How often do omnibus spending bills go down to defeat? Approximately … never, as Dave Weigel reminds us, and pork is usually the reason why. Not only do omnibus bills appear only when the budgeting process has failed and funding becomes an urgent issue, they also get so large and stuffed with perks that few dare to challenge them.
In this case, though, earmark reformers got the edge thanks to the series of measures designed to impose transparency on pork requests. While some insisted that these reforms were toothless, they finally took a big, big bite out of Congress — perhaps especially Senate Republicans, whose pork requests clashed badly with their anti-spending rhetoric during the midterms. After getting openly challenged on hypocrisy, GOP leadership changed course and whipped Republican appropriators to abandon their pork and created a historic, perhaps seminal moment in government spending:
My first take on the omnibus bill, and on these Republican stumbles that happened because of the bill, didn’t really explain what would happen if the bill was withdrawn. That was because omnibus bills aren’t withdrawn like this, just like appropriations bills aren’t usually stymied and fumbled for the entirety of legislative sessions. It was also because, until yesterday, there was some advantage for Republicans getting money sent back to their districts. Every House Republican voted against the stimulus bill, for example, but plenty of Republicans participated in ribbon-cutting ceremonies or factory walk-arounds in places that got stimulus cash.
We should have see this coming, though. The increasing transparency of the earmark process was going to make it tougher for Republicans to support this bill and get away with it. There is nothing — literally, nothing — that currently motivates most Republicans to send money back home. …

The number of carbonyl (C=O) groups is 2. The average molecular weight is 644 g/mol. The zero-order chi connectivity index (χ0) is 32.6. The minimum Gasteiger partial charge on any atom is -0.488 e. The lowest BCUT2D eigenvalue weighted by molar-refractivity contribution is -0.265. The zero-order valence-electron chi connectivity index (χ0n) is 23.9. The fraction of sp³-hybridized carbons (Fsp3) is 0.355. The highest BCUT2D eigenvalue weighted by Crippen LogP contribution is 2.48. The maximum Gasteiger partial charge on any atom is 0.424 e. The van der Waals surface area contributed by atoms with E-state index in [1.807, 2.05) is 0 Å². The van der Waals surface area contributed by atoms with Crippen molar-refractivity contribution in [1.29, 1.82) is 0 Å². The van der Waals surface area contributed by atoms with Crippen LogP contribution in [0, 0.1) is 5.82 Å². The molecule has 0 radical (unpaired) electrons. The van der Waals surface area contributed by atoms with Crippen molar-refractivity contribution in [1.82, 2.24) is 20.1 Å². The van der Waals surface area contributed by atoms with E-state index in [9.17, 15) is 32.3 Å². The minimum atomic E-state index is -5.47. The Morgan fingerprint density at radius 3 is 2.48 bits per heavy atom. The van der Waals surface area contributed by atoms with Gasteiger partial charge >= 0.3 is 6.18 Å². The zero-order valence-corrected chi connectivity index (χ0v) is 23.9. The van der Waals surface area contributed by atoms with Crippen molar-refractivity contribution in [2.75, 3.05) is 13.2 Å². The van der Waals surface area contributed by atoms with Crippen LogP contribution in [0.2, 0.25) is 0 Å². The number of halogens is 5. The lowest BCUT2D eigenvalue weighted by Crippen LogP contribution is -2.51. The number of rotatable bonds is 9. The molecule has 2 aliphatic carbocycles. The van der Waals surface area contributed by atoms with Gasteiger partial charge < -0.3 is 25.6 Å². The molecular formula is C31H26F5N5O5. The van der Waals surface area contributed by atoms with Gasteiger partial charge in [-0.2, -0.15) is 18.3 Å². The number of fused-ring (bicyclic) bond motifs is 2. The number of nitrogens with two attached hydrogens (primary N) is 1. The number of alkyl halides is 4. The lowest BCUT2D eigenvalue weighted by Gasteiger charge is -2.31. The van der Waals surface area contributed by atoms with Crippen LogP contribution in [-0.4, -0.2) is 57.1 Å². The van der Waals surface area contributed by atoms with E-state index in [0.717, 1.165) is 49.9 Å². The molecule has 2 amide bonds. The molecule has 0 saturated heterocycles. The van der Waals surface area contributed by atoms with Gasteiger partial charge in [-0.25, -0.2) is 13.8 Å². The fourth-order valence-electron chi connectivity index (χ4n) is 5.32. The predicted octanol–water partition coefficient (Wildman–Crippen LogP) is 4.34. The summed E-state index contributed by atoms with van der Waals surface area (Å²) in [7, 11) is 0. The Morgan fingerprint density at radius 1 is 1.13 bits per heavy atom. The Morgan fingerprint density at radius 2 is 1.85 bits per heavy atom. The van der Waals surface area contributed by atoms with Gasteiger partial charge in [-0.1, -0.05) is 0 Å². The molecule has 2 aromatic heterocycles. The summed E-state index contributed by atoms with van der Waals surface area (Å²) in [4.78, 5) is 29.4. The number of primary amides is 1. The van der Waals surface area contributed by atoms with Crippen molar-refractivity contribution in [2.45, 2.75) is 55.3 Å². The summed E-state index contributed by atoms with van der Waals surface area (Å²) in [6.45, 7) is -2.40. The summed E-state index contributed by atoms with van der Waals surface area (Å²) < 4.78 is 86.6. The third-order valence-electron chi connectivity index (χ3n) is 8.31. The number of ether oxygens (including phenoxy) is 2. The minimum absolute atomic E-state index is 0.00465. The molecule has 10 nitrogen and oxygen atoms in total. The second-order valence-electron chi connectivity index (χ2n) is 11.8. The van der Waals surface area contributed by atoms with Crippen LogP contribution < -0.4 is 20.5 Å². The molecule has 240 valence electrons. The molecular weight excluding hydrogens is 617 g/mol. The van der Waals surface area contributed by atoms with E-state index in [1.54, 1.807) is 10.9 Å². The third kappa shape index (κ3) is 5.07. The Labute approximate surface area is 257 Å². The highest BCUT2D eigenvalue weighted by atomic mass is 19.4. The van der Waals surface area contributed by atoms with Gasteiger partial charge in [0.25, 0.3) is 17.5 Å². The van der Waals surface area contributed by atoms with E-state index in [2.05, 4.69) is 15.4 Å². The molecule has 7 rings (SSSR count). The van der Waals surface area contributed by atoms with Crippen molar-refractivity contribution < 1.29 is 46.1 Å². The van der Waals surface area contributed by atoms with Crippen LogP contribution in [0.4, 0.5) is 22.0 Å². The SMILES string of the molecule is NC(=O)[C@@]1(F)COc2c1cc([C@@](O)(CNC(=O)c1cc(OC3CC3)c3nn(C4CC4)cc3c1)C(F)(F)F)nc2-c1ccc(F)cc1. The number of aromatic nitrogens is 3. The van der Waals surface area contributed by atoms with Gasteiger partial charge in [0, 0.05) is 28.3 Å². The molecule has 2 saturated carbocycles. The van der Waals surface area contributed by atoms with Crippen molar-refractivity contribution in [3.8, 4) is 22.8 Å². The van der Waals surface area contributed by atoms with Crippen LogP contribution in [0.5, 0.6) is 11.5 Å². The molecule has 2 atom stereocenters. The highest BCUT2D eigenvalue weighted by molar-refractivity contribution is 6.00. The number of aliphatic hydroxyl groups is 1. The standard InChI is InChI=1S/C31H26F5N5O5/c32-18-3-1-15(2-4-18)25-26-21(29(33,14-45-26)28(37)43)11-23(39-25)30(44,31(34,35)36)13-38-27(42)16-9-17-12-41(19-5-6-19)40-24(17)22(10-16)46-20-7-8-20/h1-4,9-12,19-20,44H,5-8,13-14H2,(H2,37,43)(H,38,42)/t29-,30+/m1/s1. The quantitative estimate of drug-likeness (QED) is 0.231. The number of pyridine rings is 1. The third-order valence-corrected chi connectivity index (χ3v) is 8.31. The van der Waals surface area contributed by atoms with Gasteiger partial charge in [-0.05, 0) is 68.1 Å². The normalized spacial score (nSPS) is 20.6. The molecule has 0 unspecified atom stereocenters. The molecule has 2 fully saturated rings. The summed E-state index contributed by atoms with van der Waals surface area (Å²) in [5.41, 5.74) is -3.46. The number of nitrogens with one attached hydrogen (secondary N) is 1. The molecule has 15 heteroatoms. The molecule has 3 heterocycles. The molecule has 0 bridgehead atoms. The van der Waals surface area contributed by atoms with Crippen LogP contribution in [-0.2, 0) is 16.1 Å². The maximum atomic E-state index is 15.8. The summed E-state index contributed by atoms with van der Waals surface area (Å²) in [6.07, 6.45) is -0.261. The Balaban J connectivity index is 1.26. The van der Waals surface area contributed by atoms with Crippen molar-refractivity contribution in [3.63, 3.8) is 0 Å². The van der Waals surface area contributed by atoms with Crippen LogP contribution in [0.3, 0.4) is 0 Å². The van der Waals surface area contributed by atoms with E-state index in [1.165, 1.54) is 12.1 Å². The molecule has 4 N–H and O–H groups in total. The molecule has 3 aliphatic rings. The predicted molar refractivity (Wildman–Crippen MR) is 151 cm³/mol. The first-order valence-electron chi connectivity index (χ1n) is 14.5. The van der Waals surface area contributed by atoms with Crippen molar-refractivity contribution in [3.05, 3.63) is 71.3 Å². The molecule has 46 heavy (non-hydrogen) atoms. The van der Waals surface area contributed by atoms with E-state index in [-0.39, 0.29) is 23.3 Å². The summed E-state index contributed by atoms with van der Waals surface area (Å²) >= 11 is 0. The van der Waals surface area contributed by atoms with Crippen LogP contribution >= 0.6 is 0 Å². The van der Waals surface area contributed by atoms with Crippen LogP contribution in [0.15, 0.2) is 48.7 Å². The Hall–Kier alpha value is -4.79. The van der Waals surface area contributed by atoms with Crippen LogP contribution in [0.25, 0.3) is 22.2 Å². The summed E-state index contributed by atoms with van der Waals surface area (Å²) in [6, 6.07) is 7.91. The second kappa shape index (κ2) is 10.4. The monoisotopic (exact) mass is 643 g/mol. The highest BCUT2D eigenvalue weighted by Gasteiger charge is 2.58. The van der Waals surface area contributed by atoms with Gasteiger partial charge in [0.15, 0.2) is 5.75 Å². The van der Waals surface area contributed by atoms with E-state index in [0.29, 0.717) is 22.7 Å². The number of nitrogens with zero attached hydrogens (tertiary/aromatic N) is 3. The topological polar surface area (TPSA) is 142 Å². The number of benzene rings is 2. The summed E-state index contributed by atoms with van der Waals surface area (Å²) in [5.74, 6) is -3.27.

It’s extremely important that earmarking has become a more transparent process, and that it’s now easy to call out members for their requests before bills are voted on. Look at the context, though. Earmarks are only the easiest way to nail members for doing what has never really been controversial — appropriating. Republican voters, and a considerable number of independents, don’t want their representatives to shuffle around money anymore. The aggressive centralized government of 2009, pumping money into states and districts, is gone, and there’s no political will to recreate it.
If a two-month continuing resolution passes, as Republicans now want, it would fall to the new Republican House to create a budget very soon. That means the new Budget chairman, Paul Ryan, will get the opportunity to start cutting back the budget along the lines of the roadmap he’s been talking about since 2009. And there’s no question anymore as to whether Republicans will have the determination to make cuts, or whether transparency and exposure will keep them honest about this.
Two forces produced this outcome — transparency and public pressure. Porkbusters who pushed hard for the transparency reforms hoped to build momentum for the latter, which the Tea Party provided, perhaps more as a byproduct than a primary consideration. Tea Party activists want a reduction in overall spending and certainly see pork as a symptom of corrupt business practices. For years, though, we have been told that pork itself is irrelevant to spending and too small for rational consideration.
However, this result vindicates the efforts of Porkbusters. When the outrage became high enough and transparency identified the offenders, the porkers abandoned their earmarks. As a result, we will see a reduction in spending, thanks to the new GOP majority in the House. The omnibus spending bill, chock-full of not just earmarks but funding for big-government programs, won’t be passed into law after all. Without pork, legislators will have no incentive to pass massive new spending by excusing it with self-promoting home district projects any longer, and the overall spending itself will become the focus — as it should have been all along.
The system worked. This was always going to be a long game on pork reform, and this is the first fruits of an effort started years ago. We need to enhance both the transparency and the pressure to make sure that our elected officials get the message and mend their ways, or find themselves out of a job.